The Perfect Elizabeth
About the Book
This modern-day Sense and Sensibility is a witty story about two sisters: Liza, a would-be poet who spends miserable days as a legal secretary; and Bette a graduate student writing her dissertation on Toast in the English Novel. Bette has taken to eating only what the characters she is writing about would eat: boiled eggs on toast, minemeat, nice cups of tea…Liza’s a bit concerned. She’s also worried about the status of her relationship with her actor boyfriend, Gregor. They’re not living together, and that’s a problem.
Then there’s the issue of Liza’s career, or lack thereof. Can dog-walking be considered a vocation? Liza’s beginning to think so. Mercifully, Bette is merely a local phone call away.
I spent the entire book trying to find parallels between The Perfect Elizabeth and Sense and Sensibility, but unfortunately, there wasn't much there beyond the presence of sisters. One sister kept her feelings to herself, like Elinor, but the rest didn't really tie in to Austen's novel. And forget "hilarious." Maybe it didn't match my taste in humor, but I found the narrative to be dry and monotone.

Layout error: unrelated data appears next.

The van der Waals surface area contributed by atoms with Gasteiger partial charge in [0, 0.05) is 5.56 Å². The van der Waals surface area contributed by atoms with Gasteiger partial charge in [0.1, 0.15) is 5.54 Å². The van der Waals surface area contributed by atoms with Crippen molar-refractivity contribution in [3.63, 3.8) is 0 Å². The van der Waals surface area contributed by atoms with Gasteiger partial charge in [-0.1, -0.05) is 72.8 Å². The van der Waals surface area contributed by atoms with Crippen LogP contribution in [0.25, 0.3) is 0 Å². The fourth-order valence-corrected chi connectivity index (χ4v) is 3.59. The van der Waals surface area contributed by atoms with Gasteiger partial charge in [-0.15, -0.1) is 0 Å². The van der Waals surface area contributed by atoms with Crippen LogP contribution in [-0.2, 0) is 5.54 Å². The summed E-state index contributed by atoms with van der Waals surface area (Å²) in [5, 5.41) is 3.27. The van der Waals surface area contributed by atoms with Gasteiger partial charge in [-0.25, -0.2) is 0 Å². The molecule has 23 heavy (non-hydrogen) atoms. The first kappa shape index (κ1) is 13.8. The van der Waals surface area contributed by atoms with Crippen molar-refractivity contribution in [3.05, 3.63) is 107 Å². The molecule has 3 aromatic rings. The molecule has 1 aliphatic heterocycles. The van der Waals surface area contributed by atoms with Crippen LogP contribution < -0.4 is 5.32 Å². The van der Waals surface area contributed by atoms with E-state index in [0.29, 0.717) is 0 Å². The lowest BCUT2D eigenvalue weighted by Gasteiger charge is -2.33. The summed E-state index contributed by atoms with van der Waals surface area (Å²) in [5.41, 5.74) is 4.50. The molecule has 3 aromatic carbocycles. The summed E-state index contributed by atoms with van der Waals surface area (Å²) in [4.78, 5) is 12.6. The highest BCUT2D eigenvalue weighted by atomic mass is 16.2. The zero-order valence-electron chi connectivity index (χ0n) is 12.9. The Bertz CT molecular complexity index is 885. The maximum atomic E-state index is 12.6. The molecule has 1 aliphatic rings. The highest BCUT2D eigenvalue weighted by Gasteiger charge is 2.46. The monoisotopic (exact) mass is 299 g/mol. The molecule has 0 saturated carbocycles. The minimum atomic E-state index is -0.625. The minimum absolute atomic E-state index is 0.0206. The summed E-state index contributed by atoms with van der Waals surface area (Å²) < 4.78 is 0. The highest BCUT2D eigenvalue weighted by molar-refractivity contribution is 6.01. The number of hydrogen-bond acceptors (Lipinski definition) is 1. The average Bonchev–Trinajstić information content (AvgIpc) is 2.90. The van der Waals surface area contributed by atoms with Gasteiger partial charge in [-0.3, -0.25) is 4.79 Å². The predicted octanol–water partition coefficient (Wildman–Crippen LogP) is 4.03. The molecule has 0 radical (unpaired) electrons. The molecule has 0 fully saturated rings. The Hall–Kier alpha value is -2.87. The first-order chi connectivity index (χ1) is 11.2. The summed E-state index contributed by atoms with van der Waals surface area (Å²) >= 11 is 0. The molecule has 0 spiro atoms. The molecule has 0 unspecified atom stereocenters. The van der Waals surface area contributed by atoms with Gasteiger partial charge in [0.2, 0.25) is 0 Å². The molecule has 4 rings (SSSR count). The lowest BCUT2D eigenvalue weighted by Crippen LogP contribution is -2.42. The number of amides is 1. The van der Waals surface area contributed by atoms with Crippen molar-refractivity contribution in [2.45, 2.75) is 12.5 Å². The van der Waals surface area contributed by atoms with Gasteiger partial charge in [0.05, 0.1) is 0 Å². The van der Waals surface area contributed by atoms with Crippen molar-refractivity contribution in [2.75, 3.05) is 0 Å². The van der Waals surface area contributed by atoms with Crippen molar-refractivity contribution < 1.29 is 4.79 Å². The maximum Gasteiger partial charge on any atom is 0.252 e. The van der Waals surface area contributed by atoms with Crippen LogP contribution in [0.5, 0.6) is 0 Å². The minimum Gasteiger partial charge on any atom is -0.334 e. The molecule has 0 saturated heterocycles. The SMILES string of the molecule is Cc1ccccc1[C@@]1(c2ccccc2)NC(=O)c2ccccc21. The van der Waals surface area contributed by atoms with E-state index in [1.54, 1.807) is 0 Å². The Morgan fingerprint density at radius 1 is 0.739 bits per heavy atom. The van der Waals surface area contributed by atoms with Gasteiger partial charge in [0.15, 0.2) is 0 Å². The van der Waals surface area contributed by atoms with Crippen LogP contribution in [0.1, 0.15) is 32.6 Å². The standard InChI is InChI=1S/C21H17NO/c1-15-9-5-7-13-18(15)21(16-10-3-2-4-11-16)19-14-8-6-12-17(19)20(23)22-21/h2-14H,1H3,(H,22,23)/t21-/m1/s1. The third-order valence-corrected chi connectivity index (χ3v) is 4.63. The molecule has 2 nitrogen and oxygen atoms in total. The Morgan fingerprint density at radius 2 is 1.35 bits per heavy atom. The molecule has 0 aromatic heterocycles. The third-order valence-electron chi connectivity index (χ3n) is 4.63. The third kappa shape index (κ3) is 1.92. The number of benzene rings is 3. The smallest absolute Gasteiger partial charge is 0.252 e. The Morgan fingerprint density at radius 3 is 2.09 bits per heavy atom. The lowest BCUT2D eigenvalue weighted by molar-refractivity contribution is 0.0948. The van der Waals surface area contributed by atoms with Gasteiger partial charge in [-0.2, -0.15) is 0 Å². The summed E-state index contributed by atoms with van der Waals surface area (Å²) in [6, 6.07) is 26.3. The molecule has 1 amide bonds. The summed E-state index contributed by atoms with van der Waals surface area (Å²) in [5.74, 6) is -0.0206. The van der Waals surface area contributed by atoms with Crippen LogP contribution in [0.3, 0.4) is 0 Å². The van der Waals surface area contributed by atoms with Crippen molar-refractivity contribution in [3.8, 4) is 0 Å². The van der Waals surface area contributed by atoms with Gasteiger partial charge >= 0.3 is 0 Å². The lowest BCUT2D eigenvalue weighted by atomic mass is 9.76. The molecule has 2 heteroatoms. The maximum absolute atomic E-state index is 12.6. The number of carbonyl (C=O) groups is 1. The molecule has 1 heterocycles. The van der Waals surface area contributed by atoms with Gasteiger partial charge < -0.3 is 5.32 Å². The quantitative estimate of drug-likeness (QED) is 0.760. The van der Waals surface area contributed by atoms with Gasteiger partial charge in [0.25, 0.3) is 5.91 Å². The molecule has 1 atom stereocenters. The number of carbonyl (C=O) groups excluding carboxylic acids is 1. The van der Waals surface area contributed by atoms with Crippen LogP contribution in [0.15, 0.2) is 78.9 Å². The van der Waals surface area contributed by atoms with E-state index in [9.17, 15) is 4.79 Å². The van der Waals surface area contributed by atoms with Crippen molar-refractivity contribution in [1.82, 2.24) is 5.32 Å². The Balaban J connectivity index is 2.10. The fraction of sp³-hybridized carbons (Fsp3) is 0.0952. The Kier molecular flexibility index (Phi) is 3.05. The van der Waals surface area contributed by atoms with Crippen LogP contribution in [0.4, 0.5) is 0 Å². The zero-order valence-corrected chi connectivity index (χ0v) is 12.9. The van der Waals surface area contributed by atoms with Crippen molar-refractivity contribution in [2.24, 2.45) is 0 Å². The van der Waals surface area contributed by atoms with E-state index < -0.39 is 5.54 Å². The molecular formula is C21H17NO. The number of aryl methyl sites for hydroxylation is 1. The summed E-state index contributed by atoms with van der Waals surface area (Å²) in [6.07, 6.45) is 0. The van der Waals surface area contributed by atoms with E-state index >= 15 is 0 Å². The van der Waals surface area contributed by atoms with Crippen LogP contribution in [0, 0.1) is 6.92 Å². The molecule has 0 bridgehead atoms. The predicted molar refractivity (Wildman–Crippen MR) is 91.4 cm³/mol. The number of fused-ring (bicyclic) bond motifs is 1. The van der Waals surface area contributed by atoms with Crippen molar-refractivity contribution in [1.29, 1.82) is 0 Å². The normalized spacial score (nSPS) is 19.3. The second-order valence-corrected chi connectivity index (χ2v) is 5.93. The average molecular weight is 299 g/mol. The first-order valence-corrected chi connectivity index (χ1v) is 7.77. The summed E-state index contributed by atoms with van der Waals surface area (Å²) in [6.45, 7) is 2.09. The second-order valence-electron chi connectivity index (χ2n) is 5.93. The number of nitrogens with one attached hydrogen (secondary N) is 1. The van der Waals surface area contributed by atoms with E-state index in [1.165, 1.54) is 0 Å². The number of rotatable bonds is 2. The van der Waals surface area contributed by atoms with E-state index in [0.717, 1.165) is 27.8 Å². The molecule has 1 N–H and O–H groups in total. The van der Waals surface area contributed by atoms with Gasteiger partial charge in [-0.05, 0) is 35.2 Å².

Liza, the main character, spent most of the book trying to find herself, but I don't think she ever managed it. She wasted day after day sitting around and moping about her absent boyfriend, and stumbled onto a "happy ending" rather than actually working for it. Her journey might be realistic, but I found the whole process unappealing.
The structure was disjointed, with incomplete scenes and a multitude of separate, barely-connected paragraphs. It made for a very strange read.
I would not recommend this book unless you are looking for a flat "slice of life" novel that has little to do with Jane Austen.